Proposal to start a new implementation of Thunderbird based on web technologies
ben.bucksch at beonex.com
Fri Apr 14 21:32:17 UTC 2017
Ben Bucksch wrote on 24.03.2017 18:04:
> * Our base goes away. Gecko will change dramatically in the future,
> and dropping many features that Firefox does not need anymore, but
> that Thunderbird relies on.
> * Our codebase is now roughly 20 years old. It heavily and
> intrinsically relies on those very Gecko technologies that are now
> being faded out, more or less aggressively.
> applications in JS are now realistic, and have been done. There
> an efficient language, which allows fast development. A rewrite in
> * We will learn from shortcomings of existing Thunderbird, and solve
> them, for example a more flexible address book, and cleanly
> supporting virtual folders without overhead.
> * The goal of the rewrite is to be close to the existing
> Thunderbird, in UI and features, as a drop-in replacement for end
> users, without baffling them. They should immediately recognize
> the replacement as the Thunderbird they love. It will install and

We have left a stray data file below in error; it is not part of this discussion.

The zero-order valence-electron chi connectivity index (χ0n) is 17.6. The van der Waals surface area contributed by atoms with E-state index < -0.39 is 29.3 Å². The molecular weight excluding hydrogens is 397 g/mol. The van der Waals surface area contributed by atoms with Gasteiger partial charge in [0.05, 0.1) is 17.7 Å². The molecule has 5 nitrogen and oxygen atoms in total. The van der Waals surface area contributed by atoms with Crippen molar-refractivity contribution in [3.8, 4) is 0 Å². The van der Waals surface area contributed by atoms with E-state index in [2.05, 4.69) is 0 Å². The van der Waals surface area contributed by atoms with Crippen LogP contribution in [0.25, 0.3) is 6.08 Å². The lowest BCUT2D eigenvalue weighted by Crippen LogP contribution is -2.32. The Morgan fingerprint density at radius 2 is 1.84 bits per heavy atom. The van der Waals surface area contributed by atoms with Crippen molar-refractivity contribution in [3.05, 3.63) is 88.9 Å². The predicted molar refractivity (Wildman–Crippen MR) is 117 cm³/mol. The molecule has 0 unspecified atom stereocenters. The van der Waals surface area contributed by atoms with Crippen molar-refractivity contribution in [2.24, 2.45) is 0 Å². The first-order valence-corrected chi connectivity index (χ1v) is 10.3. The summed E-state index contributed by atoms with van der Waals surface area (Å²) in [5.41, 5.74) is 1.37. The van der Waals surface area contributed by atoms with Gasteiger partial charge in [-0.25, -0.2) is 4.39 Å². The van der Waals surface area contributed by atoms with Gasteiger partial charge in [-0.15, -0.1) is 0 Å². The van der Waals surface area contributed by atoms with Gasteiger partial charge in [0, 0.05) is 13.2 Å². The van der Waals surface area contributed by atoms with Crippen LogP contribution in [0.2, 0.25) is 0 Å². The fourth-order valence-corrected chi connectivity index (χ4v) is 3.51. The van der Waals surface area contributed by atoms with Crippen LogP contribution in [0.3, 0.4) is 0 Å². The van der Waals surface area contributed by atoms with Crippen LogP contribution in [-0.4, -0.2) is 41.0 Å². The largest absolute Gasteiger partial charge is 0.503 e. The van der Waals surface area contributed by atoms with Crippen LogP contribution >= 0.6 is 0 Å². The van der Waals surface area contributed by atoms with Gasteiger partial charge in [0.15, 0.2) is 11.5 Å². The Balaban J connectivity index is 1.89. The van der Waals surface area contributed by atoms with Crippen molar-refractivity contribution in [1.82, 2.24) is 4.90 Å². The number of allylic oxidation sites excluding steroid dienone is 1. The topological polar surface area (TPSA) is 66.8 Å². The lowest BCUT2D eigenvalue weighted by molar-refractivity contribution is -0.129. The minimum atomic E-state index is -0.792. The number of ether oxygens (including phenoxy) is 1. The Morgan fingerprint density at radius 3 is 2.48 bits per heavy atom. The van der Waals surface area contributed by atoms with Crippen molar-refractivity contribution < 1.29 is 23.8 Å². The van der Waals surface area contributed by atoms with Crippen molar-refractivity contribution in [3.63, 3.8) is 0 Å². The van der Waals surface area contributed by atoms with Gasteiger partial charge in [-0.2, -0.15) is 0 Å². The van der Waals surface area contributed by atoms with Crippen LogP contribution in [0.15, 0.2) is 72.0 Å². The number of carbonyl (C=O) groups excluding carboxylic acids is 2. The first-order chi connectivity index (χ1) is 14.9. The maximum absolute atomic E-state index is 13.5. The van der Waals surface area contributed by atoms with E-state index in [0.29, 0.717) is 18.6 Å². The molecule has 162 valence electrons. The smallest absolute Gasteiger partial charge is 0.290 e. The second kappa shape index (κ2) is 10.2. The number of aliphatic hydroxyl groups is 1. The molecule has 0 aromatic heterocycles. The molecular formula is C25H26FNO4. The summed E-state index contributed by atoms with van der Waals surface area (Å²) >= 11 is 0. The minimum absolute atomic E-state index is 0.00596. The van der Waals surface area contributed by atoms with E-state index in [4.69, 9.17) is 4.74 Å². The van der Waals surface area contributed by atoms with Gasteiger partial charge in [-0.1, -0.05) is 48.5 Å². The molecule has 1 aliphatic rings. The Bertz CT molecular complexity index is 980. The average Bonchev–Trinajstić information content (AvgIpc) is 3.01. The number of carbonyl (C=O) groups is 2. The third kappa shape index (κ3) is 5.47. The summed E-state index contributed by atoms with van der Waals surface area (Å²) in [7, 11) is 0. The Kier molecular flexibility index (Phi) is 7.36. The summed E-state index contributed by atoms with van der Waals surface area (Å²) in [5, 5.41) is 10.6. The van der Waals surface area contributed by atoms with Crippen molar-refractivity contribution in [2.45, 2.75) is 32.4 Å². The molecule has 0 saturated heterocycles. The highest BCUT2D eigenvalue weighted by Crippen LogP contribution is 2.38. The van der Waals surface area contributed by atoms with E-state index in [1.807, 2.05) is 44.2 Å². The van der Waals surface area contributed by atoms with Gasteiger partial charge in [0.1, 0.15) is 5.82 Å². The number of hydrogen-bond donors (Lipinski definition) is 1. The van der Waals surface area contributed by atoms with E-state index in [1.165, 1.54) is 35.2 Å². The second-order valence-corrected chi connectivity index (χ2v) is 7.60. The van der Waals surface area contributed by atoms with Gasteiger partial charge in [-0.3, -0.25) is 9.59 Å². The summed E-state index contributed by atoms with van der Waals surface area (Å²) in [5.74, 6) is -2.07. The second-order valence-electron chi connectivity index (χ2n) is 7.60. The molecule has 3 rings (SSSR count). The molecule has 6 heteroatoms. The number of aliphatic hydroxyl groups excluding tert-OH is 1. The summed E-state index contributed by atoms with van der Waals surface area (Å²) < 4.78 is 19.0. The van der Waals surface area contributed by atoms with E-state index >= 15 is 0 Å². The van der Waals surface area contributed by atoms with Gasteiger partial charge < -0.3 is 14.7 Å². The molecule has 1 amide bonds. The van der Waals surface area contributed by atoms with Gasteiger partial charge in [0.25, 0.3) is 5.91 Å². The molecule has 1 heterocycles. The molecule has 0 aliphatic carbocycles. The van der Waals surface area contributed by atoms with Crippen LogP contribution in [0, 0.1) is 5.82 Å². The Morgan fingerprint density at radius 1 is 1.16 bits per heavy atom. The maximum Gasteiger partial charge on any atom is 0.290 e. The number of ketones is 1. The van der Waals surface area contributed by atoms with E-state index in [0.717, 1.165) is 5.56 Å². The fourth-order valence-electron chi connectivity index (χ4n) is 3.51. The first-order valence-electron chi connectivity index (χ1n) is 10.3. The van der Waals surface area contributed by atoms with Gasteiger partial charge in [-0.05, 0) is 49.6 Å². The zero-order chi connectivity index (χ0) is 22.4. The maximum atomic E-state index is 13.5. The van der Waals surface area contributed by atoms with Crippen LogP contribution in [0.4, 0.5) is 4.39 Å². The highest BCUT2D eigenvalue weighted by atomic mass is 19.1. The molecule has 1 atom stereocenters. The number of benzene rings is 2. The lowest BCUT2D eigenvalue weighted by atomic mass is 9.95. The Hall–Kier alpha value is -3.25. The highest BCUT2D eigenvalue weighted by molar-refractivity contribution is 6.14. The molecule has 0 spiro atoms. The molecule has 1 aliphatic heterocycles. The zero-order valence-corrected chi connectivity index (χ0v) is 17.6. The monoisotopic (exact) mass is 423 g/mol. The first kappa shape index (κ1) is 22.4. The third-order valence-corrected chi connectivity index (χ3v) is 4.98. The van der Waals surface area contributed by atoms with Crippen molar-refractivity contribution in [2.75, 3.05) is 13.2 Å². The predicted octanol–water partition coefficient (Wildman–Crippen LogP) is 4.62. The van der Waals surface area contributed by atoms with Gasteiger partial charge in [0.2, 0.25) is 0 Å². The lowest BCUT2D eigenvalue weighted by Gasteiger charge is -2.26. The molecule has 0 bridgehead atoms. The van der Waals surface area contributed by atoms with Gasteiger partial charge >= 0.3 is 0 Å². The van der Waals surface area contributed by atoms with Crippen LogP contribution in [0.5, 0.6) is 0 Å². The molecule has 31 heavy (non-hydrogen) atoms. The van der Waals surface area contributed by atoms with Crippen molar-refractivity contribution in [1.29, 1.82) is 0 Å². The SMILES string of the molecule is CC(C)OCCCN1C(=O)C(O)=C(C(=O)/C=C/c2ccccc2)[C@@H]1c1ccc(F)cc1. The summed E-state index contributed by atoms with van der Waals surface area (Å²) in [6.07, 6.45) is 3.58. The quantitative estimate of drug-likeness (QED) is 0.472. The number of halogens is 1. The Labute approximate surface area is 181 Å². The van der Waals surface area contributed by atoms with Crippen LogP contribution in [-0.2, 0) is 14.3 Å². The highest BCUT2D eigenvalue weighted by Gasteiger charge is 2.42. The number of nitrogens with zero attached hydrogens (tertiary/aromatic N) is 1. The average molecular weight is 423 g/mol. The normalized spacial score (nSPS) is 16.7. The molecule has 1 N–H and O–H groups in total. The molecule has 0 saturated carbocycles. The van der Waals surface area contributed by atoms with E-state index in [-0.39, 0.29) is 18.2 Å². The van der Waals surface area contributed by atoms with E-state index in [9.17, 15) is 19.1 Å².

> run as normal desktop application, like Thunderbird does today. It
> keeps user data local and private.
> * We can also make a new, fresh desktop UI, as alternative to the
> traditional one, for new users. The technology also gives us the
> option to run it as mobile app.
> * While we implement the new version of Thunderbird, the old
> codebase based on Gecko will be maintained until the rewrite is
> ready to replace the old one.
> * I expect this effort to take roughly 3 years: 1 year until some
> dogfood (usable by some developers and enthusiasts). 2 years until
> a basic feature set is there. 3 years until we can replace
> I will describe each point in more detail below.
Based on the discussion, I'd like to amend or correct my proposal in the
* Thunderbird based on Gecko would continue to be maintained on the
current level of effort. I did write that above, but many apparently
* If some of the newly written components can be backported to old
Thunderbird, with a reasonable amount of effort, we can do that. The
address book would be a prime example for that. However, that
backporting is a separate effort and would not be done by the same
team that writes the new app, but other developers, so that one team
can concentrate on the new Thunderbird-Next-Generation and another
team on the old Thunderbird.
* There are some existing libraries that we might be able to use for
TB:NG, e.g. emailjs.org . There are also a lot of modules on npm.
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